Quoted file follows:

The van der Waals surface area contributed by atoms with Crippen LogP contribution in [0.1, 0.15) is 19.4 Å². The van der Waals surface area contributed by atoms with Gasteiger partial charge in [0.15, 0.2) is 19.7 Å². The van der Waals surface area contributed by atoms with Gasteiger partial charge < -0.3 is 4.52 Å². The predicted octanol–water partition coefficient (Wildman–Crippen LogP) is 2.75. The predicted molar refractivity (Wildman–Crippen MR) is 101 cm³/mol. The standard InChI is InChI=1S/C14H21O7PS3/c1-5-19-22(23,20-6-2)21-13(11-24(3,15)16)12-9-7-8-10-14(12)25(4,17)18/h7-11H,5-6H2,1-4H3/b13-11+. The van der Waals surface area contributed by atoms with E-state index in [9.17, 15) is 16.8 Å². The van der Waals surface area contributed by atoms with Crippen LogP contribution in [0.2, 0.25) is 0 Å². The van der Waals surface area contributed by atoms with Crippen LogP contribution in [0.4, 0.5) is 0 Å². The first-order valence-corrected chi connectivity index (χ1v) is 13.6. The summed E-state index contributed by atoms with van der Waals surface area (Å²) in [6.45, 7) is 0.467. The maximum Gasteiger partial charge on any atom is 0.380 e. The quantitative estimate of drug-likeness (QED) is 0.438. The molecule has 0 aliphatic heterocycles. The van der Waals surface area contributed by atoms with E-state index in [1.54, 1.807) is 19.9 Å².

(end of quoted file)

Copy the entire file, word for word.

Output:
The van der Waals surface area contributed by atoms with Crippen LogP contribution in [0.1, 0.15) is 19.4 Å². The van der Waals surface area contributed by atoms with Gasteiger partial charge in [0.15, 0.2) is 19.7 Å². The van der Waals surface area contributed by atoms with Gasteiger partial charge < -0.3 is 4.52 Å². The predicted octanol–water partition coefficient (Wildman–Crippen LogP) is 2.75. The predicted molar refractivity (Wildman–Crippen MR) is 101 cm³/mol. The standard InChI is InChI=1S/C14H21O7PS3/c1-5-19-22(23,20-6-2)21-13(11-24(3,15)16)12-9-7-8-10-14(12)25(4,17)18/h7-11H,5-6H2,1-4H3/b13-11+. The van der Waals surface area contributed by atoms with E-state index in [9.17, 15) is 16.8 Å². The van der Waals surface area contributed by atoms with Crippen LogP contribution in [0.2, 0.25) is 0 Å². The van der Waals surface area contributed by atoms with Crippen LogP contribution in [0.4, 0.5) is 0 Å². The first-order valence-corrected chi connectivity index (χ1v) is 13.6. The summed E-state index contributed by atoms with van der Waals surface area (Å²) in [6.45, 7) is 0.467. The maximum Gasteiger partial charge on any atom is 0.380 e. The quantitative estimate of drug-likeness (QED) is 0.438. The molecule has 0 aliphatic heterocycles. The van der Waals surface area contributed by atoms with E-state index in [1.54, 1.807) is 19.9 Å².